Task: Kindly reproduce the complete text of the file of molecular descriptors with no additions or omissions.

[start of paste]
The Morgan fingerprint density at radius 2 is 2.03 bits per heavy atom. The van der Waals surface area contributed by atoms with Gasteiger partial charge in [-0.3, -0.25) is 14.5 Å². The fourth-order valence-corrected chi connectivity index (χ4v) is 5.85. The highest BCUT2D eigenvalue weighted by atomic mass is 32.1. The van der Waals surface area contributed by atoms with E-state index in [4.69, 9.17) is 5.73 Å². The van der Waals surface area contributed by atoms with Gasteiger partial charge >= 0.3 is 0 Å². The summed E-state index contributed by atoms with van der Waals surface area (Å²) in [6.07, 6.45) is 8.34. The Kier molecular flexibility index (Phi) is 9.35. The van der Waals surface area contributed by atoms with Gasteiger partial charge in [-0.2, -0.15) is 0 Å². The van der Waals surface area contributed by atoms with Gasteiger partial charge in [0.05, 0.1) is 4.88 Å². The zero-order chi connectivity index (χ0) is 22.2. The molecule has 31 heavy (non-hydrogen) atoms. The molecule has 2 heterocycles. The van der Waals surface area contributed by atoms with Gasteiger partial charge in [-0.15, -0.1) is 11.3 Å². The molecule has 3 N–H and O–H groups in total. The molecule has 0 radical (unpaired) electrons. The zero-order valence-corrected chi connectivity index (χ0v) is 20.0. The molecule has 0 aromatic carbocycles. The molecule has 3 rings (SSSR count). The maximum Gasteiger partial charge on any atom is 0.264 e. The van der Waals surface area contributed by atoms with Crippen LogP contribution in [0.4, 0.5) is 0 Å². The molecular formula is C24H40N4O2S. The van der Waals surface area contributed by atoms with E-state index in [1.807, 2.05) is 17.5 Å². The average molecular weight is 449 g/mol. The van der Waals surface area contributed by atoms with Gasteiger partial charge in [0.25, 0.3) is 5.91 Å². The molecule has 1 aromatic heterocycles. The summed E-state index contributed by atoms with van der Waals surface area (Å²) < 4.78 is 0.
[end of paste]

The Morgan fingerprint density at radius 2 is 2.03 bits per heavy atom. The van der Waals surface area contributed by atoms with Gasteiger partial charge in [-0.3, -0.25) is 14.5 Å². The fourth-order valence-corrected chi connectivity index (χ4v) is 5.85. The highest BCUT2D eigenvalue weighted by atomic mass is 32.1. The van der Waals surface area contributed by atoms with E-state index in [4.69, 9.17) is 5.73 Å². The van der Waals surface area contributed by atoms with Gasteiger partial charge >= 0.3 is 0 Å². The summed E-state index contributed by atoms with van der Waals surface area (Å²) in [6.07, 6.45) is 8.34. The Kier molecular flexibility index (Phi) is 9.35. The van der Waals surface area contributed by atoms with Gasteiger partial charge in [-0.2, -0.15) is 0 Å². The van der Waals surface area contributed by atoms with Gasteiger partial charge in [0.05, 0.1) is 4.88 Å². The zero-order chi connectivity index (χ0) is 22.2. The molecule has 31 heavy (non-hydrogen) atoms. The molecule has 2 heterocycles. The van der Waals surface area contributed by atoms with Gasteiger partial charge in [-0.15, -0.1) is 11.3 Å². The molecule has 3 N–H and O–H groups in total. The molecule has 0 radical (unpaired) electrons. The zero-order valence-corrected chi connectivity index (χ0v) is 20.0. The molecule has 0 aromatic carbocycles. The molecule has 3 rings (SSSR count). The maximum Gasteiger partial charge on any atom is 0.264 e. The van der Waals surface area contributed by atoms with Crippen LogP contribution in [0.4, 0.5) is 0 Å². The molecular formula is C24H40N4O2S. The van der Waals surface area contributed by atoms with E-state index in [1.807, 2.05) is 17.5 Å². The average molecular weight is 449 g/mol. The van der Waals surface area contributed by atoms with Gasteiger partial charge in [0.25, 0.3) is 5.91 Å². The molecule has 1 aromatic heterocycles. The summed E-state index contributed by atoms with van der Waals surface area (Å²) < 4.78 is 0.